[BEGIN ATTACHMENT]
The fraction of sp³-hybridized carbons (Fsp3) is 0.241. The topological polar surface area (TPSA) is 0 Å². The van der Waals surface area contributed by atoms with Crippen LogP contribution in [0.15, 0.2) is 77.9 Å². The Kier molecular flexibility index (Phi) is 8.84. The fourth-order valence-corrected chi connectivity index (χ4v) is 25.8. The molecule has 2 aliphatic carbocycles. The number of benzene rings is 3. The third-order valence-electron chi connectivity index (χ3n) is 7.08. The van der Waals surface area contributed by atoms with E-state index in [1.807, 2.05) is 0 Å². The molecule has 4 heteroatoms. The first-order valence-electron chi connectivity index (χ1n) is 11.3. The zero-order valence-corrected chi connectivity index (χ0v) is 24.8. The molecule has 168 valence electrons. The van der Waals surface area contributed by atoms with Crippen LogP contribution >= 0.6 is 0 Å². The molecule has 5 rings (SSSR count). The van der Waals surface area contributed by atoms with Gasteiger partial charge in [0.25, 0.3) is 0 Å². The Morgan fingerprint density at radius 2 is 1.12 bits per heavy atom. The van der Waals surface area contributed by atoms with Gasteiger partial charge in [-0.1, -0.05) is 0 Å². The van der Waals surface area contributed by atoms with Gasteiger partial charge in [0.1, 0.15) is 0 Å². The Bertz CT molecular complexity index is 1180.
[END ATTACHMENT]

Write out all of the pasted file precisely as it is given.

The fraction of sp³-hybridized carbons (Fsp3) is 0.241. The topological polar surface area (TPSA) is 0 Å². The van der Waals surface area contributed by atoms with Crippen LogP contribution in [0.15, 0.2) is 77.9 Å². The Kier molecular flexibility index (Phi) is 8.84. The fourth-order valence-corrected chi connectivity index (χ4v) is 25.8. The molecule has 2 aliphatic carbocycles. The number of benzene rings is 3. The third-order valence-electron chi connectivity index (χ3n) is 7.08. The van der Waals surface area contributed by atoms with E-state index in [1.807, 2.05) is 0 Å². The molecule has 4 heteroatoms. The first-order valence-electron chi connectivity index (χ1n) is 11.3. The zero-order valence-corrected chi connectivity index (χ0v) is 24.8. The molecule has 168 valence electrons. The van der Waals surface area contributed by atoms with Crippen LogP contribution >= 0.6 is 0 Å². The molecule has 5 rings (SSSR count). The van der Waals surface area contributed by atoms with Gasteiger partial charge in [0.25, 0.3) is 0 Å². The Morgan fingerprint density at radius 2 is 1.12 bits per heavy atom. The van der Waals surface area contributed by atoms with Gasteiger partial charge in [-0.1, -0.05) is 0 Å². The van der Waals surface area contributed by atoms with Gasteiger partial charge in [0.1, 0.15) is 0 Å². The Bertz CT molecular complexity index is 1180.